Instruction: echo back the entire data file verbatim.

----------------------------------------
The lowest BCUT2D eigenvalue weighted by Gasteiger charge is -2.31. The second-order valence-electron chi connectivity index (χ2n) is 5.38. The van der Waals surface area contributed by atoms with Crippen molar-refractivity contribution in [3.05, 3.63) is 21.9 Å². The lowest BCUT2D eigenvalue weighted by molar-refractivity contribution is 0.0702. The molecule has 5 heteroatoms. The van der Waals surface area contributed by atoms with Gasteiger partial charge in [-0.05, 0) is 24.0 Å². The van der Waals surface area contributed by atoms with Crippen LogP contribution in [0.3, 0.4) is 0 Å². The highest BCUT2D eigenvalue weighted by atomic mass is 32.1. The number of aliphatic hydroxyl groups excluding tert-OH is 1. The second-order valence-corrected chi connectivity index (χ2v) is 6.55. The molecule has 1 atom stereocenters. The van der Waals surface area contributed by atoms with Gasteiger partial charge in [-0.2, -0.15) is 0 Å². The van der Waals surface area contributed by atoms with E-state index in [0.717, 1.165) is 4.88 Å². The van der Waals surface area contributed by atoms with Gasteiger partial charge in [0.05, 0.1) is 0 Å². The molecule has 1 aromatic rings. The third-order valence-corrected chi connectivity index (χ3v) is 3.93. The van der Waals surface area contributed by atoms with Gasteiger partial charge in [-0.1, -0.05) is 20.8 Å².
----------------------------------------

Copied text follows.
The lowest BCUT2D eigenvalue weighted by Gasteiger charge is -2.31. The second-order valence-electron chi connectivity index (χ2n) is 5.38. The van der Waals surface area contributed by atoms with Crippen molar-refractivity contribution in [3.05, 3.63) is 21.9 Å². The lowest BCUT2D eigenvalue weighted by molar-refractivity contribution is 0.0702. The molecule has 5 heteroatoms. The van der Waals surface area contributed by atoms with Gasteiger partial charge in [-0.05, 0) is 24.0 Å². The van der Waals surface area contributed by atoms with Crippen LogP contribution in [0.3, 0.4) is 0 Å². The highest BCUT2D eigenvalue weighted by atomic mass is 32.1. The number of aliphatic hydroxyl groups excluding tert-OH is 1. The second-order valence-corrected chi connectivity index (χ2v) is 6.55. The molecule has 1 atom stereocenters. The van der Waals surface area contributed by atoms with Gasteiger partial charge in [-0.2, -0.15) is 0 Å². The van der Waals surface area contributed by atoms with E-state index in [0.717, 1.165) is 4.88 Å². The van der Waals surface area contributed by atoms with Gasteiger partial charge in [0.05, 0.1) is 0 Å². The molecule has 1 aromatic rings. The third-order valence-corrected chi connectivity index (χ3v) is 3.93. The van der Waals surface area contributed by atoms with Gasteiger partial charge in [-0.1, -0.05) is 20.8 Å².